Despite our differences, I think the church will hold together.  One thing we need to do, however, is focus on strengthening our home churches. Every day we see new signs of an approaching storm. We cannot become too dependent on proclamations from on high to lead our families and our churches aright.  We need men and women who will stand for the right though the heavens fall; who will grow where they are planted so to speak. Should the few at the top go astray, we should not fall with them. The more authority in the hands of the few, the more danger to the church.

This paragraph appeared in the NAD News Notes about the ordination vote:

"This vote does not determine whether or not women can serve as ministers. The Seventh-day Adventist Church has already decided that women may serve as credentialed ministers. As several delegates pointed out during floor speeches (including special guest former GC president Jan Paulsen), this vote was not about whether female pastors should be ordained, but who should decide whether or not to ordain them."

And there's the point right there. On one side you have the folk like Ng and Paulsen, who do NOT oppose decentralizing power and on the other side the Neil/Ted Wilson group that does. I'm just saying out loud what was whispered around San Antonio and all over the Adventist World. We could have moved further toward the 1903 GC decentralization movement had we voted "yes". Women are serving as credentialed ministers and that's been allowed a long time. The only issue at play here was who decides whether they can be ordained or not. We can live with unordained female ministers if the church pay them fairly (Merikay Silver forced the church to deal with that issue nearly 40 years ago).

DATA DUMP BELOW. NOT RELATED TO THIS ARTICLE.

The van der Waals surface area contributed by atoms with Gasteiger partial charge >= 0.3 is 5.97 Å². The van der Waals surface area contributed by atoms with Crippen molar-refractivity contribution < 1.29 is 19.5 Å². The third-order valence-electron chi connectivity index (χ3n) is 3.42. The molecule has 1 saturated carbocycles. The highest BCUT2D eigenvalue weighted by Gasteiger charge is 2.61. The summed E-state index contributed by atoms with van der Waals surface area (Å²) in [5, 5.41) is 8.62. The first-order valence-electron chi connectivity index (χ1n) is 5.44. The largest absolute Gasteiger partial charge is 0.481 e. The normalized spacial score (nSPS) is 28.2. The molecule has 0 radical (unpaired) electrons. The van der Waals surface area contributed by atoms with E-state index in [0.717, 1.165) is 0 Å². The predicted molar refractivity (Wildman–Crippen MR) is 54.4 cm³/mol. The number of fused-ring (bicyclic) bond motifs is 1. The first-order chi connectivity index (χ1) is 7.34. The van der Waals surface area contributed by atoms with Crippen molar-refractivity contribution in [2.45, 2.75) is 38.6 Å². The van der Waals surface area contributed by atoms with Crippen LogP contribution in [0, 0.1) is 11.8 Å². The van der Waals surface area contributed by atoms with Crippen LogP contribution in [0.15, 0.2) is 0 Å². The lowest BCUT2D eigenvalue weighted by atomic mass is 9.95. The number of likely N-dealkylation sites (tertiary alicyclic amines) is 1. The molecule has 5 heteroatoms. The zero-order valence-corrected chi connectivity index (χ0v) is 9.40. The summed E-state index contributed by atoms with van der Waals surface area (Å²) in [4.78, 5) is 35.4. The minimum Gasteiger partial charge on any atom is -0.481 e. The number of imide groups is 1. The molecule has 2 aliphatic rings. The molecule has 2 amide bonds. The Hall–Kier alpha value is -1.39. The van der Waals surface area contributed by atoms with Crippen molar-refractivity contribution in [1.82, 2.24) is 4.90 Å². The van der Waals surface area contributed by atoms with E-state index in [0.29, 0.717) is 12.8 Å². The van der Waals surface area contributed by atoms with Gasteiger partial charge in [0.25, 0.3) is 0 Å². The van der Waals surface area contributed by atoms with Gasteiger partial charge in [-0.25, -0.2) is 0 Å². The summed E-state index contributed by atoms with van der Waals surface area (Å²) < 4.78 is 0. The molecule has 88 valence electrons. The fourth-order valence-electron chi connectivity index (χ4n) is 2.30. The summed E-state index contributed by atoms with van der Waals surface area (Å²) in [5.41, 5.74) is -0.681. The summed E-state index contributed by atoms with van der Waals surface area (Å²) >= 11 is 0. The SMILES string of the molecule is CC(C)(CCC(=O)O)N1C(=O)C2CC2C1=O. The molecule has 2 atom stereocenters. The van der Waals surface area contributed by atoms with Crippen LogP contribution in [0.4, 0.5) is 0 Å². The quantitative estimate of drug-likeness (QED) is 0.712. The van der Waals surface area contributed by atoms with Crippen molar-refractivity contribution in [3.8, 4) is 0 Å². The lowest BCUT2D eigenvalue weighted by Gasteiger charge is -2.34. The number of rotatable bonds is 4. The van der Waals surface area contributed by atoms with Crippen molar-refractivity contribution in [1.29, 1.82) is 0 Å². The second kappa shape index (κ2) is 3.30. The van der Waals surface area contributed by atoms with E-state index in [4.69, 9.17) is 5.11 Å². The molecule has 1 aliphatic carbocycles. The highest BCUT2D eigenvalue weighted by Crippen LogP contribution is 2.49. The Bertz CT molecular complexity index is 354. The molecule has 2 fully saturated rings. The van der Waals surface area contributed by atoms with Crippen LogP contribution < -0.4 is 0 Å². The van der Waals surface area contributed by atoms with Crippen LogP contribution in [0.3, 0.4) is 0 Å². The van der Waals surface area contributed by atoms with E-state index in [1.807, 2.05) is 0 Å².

My opinion is that the local conferences should have been able to decide for themselves. This was clearly a procedural and not a theological issue. Even the "no" voters will grudgingly admit that. The issue was essentially whether we operate as a more congregationalist style organization with power divested to the local level or a more hierarchical Vatican-Style organization with power concentrated at the top. 

Me? I prefer the congregational style organization. It's harder to kill a decentralized organization by striking off its head. It's time for congregations to own their own churches. Do you realize that if the law goes after the church, most local congregations could lose the buildings they meet in because the individual churches own nothing. The larger church owns it all ultimately. The final battle will be guerrilla warfare after all.  When the forces of evil try to shut us down, the first thing they hit will be our church properties. We will need to be ready to find new places to meet and new ways to do our ministries.

For now, little really changes due to the ordination vote, other than a lot of ruffled feelings among those who sought the change and the reaffirmation of GC central authority. For now we Adventist men should stand in the breach and be prepared to defend the faith. The Army of the Lord has a fight before it. I prefer we adopt the American style military organization, where the commanders in the field have greater leeway in making battlefield decisions.  I fear the church is going with a more top-down decision making process (reminiscent of German and Soviet military command structures where knocking off a general creates a massive decision-making vacuum in all the forces he commands). 

That said, the church is still the church and with prayer and courage, we must stand in our place in the line and do our duty. The sisters who stand next to us in that line may not wear the stripes of ordination, but that does not mean God has not called them as he called Deborah and Esther and Ellen to take their places on the front lines; even, sometimes, as leaders. If they are ever to be ordained to take those places of leadership, however, it will have to wait for the blessing of Ted Wilson and crew. 

 In the meantime, prayers are ascending as the time grows closer.

(c) 2015 by Tom King